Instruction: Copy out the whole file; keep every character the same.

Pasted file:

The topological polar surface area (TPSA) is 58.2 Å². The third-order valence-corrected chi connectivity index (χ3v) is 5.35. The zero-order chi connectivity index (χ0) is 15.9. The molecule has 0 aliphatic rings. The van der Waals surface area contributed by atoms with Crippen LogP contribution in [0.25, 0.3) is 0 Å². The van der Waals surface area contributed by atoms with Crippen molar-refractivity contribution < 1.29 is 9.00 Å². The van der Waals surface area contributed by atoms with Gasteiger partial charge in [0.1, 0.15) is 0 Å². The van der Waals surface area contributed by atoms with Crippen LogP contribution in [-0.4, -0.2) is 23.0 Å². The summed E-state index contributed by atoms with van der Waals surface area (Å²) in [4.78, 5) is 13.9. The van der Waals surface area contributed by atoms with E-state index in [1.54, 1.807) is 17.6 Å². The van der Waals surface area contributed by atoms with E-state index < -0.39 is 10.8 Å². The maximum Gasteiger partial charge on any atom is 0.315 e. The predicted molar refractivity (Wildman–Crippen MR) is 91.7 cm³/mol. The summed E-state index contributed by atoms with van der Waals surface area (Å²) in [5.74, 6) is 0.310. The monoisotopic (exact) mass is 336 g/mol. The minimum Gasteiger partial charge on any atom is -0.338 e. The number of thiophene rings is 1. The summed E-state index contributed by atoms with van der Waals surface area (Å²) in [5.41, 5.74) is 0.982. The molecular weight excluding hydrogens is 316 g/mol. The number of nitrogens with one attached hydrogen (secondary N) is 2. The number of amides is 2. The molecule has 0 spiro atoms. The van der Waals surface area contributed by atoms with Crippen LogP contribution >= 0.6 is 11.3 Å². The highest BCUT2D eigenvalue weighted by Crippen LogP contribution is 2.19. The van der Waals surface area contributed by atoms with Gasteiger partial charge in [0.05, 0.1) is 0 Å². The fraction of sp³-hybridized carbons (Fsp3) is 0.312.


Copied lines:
The topological polar surface area (TPSA) is 58.2 Å². The third-order valence-corrected chi connectivity index (χ3v) is 5.35. The zero-order chi connectivity index (χ0) is 15.9. The molecule has 0 aliphatic rings. The van der Waals surface area contributed by atoms with Crippen LogP contribution in [0.25, 0.3) is 0 Å². The van der Waals surface area contributed by atoms with Crippen molar-refractivity contribution < 1.29 is 9.00 Å². The van der Waals surface area contributed by atoms with Gasteiger partial charge in [0.1, 0.15) is 0 Å². The van der Waals surface area contributed by atoms with Crippen LogP contribution in [-0.4, -0.2) is 23.0 Å². The summed E-state index contributed by atoms with van der Waals surface area (Å²) in [4.78, 5) is 13.9. The van der Waals surface area contributed by atoms with E-state index in [1.54, 1.807) is 17.6 Å². The van der Waals surface area contributed by atoms with E-state index < -0.39 is 10.8 Å². The maximum Gasteiger partial charge on any atom is 0.315 e. The predicted molar refractivity (Wildman–Crippen MR) is 91.7 cm³/mol. The summed E-state index contributed by atoms with van der Waals surface area (Å²) in [5.74, 6) is 0.310. The monoisotopic (exact) mass is 336 g/mol. The minimum Gasteiger partial charge on any atom is -0.338 e. The number of thiophene rings is 1. The summed E-state index contributed by atoms with van der Waals surface area (Å²) in [5.41, 5.74) is 0.982. The molecular weight excluding hydrogens is 316 g/mol. The number of nitrogens with one attached hydrogen (secondary N) is 2. The number of amides is 2. The molecule has 0 spiro atoms. The van der Waals surface area contributed by atoms with Crippen LogP contribution >= 0.6 is 11.3 Å². The highest BCUT2D eigenvalue weighted by Crippen LogP contribution is 2.19. The van der Waals surface area contributed by atoms with Gasteiger partial charge in [0.05, 0.1) is 0 Å². The fraction of sp³-hybridized carbons (Fsp3) is 0.312.